TYM: Spring WR Preview

Our breakdown of the Penn State football program heading into the spring continues, as Harrington and Brennan tackle the receivers. What new faces will make and impact this spring? Who will flex their muscles at tight end? What's going on behind the scenes? Check out all of this an more.


Key Issues

Brennan: Though young at the position, Penn State has terrific depth at wideout. But will super sophomores Deon Butler, Jordan Norwood and Derrick Williams have the same chemistry with new starting quarterback Anthony Morelli as they had with 2005 starter Michael Robinson? A former receiver himself, Robinson could clearly relate to his young pass-catchers. Now a new leader must emerge in the passing game, whether it is the QB or one of the wideouts.

Harrington: Though the wide receiver unit is young, it is an experienced, receiving significant playing time last season. The main issue is getting the most out of a talented, deep unit. With Butler and Norwood serving as the unit's leaders, the offense also sees the return of Derrick Williams and Mark Rubin, both back from injury, not to mention newcomers James McDonald, Kevin Cousins and true freshman Chris Bell. There is a lot of talent ready to pull in balls.

Derrick Williams.

Off-season Priorities

Harrington: The biggest priority is building a solid synergy between Morelli and the receivers. Morelli should be chomping at the bit to see action with this wideout unit. If the Lions can build a cohesive passing game out of the gate they should be a formidable force on the field. The key is consistent route-running and ball delivery.

Brennan: Penn State returns only one tight end who saw serious action in 2005, and senior-to-be Patrick Hall was primarily a blocker in the Lions' jumbo set. He had all of two catches (but both did go for short TDs). The point: Hall is not the kind of tight end who can stretch the field. And that means one of the underclassmen will have to step up and start making plays this spring. The list of candidates includes redshirt sophomore Jordan Lyons, and redshirt freshmen Brennan Coakley, Mickey Shuler and possibly Francis Claude.

Patrick Hall (44).

Keep An Eye On

Brennan: Joe Paterno has repeatedly stated that some of the strongest prospects from last year's true freshman class took redshirts. And while he'll never let on who - “If I start mentioning names, I'll forget someone,” is his familiar refrain - you can bet McDonald is one of them. The Washington, D.C. native has a great combination of size, speed and athleticism.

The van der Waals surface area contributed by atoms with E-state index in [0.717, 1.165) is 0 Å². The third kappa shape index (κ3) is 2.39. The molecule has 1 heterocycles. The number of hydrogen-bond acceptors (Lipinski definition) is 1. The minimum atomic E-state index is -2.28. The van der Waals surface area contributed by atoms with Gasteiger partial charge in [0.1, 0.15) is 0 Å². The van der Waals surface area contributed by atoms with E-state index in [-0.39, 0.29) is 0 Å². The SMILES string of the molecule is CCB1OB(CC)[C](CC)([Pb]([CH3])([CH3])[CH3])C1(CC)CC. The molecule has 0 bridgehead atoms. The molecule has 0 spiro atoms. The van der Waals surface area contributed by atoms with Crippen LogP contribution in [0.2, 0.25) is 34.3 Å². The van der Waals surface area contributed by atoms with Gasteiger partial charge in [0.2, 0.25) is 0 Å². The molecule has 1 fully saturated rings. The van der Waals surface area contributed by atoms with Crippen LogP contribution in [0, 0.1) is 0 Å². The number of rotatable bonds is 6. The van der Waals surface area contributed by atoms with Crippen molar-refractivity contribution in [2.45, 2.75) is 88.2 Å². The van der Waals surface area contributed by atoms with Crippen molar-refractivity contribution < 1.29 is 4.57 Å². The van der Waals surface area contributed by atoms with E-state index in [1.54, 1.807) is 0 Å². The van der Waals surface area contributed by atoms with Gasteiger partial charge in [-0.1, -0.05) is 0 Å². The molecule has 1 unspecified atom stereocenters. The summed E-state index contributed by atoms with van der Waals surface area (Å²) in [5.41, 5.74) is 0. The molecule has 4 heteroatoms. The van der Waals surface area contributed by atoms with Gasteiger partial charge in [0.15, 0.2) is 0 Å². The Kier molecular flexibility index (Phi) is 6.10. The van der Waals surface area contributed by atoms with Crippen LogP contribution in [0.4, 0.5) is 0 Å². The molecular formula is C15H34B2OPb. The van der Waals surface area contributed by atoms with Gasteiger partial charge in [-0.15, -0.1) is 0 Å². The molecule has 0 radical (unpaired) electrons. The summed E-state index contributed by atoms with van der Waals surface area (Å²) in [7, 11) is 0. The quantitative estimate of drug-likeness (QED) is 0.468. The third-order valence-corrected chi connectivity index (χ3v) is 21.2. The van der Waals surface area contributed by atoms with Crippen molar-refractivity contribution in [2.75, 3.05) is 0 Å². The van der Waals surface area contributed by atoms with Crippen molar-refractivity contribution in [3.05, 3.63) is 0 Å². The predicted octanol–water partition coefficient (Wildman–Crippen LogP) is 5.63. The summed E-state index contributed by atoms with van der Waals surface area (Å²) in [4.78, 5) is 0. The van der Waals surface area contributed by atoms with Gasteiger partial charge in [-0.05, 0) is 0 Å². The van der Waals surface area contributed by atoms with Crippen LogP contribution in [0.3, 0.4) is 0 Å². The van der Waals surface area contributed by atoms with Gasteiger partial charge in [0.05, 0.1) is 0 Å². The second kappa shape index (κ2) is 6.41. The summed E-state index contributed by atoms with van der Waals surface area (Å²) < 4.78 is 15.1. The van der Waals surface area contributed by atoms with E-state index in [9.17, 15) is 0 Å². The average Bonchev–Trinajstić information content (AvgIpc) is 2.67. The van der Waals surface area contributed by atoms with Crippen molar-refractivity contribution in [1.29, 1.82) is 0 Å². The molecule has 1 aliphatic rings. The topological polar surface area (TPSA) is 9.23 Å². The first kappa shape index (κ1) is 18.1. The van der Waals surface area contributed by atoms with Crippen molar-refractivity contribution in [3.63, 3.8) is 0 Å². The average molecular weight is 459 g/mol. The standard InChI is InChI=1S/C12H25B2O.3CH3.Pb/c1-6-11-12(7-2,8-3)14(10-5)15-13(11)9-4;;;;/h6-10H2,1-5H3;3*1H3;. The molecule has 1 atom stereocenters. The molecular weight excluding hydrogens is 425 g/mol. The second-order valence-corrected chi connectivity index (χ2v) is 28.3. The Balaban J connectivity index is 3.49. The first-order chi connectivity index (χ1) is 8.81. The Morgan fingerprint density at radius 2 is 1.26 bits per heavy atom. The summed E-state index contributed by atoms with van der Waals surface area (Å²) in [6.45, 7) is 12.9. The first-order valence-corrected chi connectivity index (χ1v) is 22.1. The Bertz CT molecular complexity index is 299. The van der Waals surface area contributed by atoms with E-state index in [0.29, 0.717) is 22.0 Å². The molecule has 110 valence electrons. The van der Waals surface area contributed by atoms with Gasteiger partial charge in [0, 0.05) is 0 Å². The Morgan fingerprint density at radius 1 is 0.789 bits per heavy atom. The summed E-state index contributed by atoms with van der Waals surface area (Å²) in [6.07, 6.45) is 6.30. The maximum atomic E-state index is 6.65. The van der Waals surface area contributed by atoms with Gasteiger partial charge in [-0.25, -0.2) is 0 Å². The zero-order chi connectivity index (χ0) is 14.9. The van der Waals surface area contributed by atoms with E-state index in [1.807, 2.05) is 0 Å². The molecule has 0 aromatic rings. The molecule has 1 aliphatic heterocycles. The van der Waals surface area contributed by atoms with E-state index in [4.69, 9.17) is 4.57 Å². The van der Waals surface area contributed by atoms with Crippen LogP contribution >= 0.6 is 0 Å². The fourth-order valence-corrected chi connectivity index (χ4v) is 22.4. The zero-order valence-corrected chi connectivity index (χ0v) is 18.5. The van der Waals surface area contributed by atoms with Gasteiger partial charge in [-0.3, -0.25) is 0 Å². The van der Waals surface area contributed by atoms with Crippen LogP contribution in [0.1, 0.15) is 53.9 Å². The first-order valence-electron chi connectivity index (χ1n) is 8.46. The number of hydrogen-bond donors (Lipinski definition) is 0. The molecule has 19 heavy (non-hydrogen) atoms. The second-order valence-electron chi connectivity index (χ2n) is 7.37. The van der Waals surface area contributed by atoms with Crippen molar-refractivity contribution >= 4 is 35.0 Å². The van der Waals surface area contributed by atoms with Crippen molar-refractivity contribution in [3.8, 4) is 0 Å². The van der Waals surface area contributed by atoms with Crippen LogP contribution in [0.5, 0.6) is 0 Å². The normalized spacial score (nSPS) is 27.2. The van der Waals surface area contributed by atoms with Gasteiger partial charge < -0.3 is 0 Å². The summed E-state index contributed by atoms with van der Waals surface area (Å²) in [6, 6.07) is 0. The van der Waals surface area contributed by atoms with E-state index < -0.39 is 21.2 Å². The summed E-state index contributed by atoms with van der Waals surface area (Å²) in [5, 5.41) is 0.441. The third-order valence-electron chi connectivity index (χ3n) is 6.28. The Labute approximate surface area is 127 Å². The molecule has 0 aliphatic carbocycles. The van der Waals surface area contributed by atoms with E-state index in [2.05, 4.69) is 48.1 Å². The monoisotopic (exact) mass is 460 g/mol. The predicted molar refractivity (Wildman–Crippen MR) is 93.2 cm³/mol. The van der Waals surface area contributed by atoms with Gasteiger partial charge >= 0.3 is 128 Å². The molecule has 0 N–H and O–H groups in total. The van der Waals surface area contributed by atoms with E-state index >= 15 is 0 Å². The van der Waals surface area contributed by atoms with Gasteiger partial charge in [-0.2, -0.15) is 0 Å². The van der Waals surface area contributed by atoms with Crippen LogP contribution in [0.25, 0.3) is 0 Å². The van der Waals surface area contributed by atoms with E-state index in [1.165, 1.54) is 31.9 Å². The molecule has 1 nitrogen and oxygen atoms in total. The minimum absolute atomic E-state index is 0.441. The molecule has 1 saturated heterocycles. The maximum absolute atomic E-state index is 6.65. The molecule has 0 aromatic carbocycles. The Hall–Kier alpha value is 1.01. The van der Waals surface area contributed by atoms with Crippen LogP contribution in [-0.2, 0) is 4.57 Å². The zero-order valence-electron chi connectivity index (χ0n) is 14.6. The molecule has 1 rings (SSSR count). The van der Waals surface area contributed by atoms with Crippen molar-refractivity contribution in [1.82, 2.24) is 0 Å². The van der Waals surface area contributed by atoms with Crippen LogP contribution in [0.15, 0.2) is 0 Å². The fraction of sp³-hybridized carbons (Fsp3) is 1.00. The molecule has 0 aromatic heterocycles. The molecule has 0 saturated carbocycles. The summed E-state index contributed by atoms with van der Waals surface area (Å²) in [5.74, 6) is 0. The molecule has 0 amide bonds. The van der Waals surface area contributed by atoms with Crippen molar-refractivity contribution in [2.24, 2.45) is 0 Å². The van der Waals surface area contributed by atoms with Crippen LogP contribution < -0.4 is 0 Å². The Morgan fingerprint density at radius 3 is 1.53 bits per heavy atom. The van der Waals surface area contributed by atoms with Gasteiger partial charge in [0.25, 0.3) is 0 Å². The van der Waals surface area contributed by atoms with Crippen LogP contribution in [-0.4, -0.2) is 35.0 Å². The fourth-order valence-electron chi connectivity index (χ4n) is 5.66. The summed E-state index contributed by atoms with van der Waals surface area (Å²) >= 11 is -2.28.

Harrington: Lyons sustained an ankle injury which sidelined him in 2005. However, with his return he brings excellent strength, size and power, along with a solid physique. Though he is not the fastest guy on the field, he is quicker than most expect. He also has a good blocking frame, which he will need to break into the two-deep. In terms of receiving he is a big target who provides a challenge for defenders to cover and has the size to pick up extra yards. As one observer described, "If the coaches were to use him on some crossing routes he would be dangerous."

Behind The Scenes

Harrington: With the emergence of the young guns like Williams, Norwood and Butler, most fans have all but forgotten Rubin, who was sidelined with an injury last season. Many feel Rubin's lack of breakaway speed make him obsolete in the spread, however observers feel his added size and clutch receiving ability make him a valuable possession target in this offense.

Mark Rubin in 2004.

Brennan: Justin King and Williams both wanted the No. 1 vacated by senior cornerback Anwar Phillips. So how did King get it? “[Derrick] wore No. 1 in high school, but I wore it longer than he did,” King said. “I wore 1 my whole high school career.” Williams will remain in his familiar No. 2. In related news, Lydell Sargeant, who played wideout last season but projects as a running back or defensive back for 2006, has switched from No. 16 to No. 10. Redshirt freshman safety Knowledge Timmons has taken over No. 21.

Setting The Record Straight

Brennan: Folks talking about Penn State using a “flex” tight end are overcomplicating things. In three- and four-wideout sets, one receiver — usually designated as the “Y” — will often line up a few yards away from a tackle. Terrell Golden did it at times last year and will probably do more of the same in 2006. Can a 6-foot-3, 210-pounder actually be considered any kind of tight end? Semantically, sure. In reality, however, the designation is a stretch.

Terrell Golden.

Harrington: Don't buy the rumors of Rubin moving to tight end — flex or otherwise. His frame is just not big enough to handle the position. The staff used him at safety in the pre-bowl practices and may give him some reps there in the spring. Ultimately, look for him to play receiver in 2006.


• Part 2: Running Back.
• Part 1: Quarterback.


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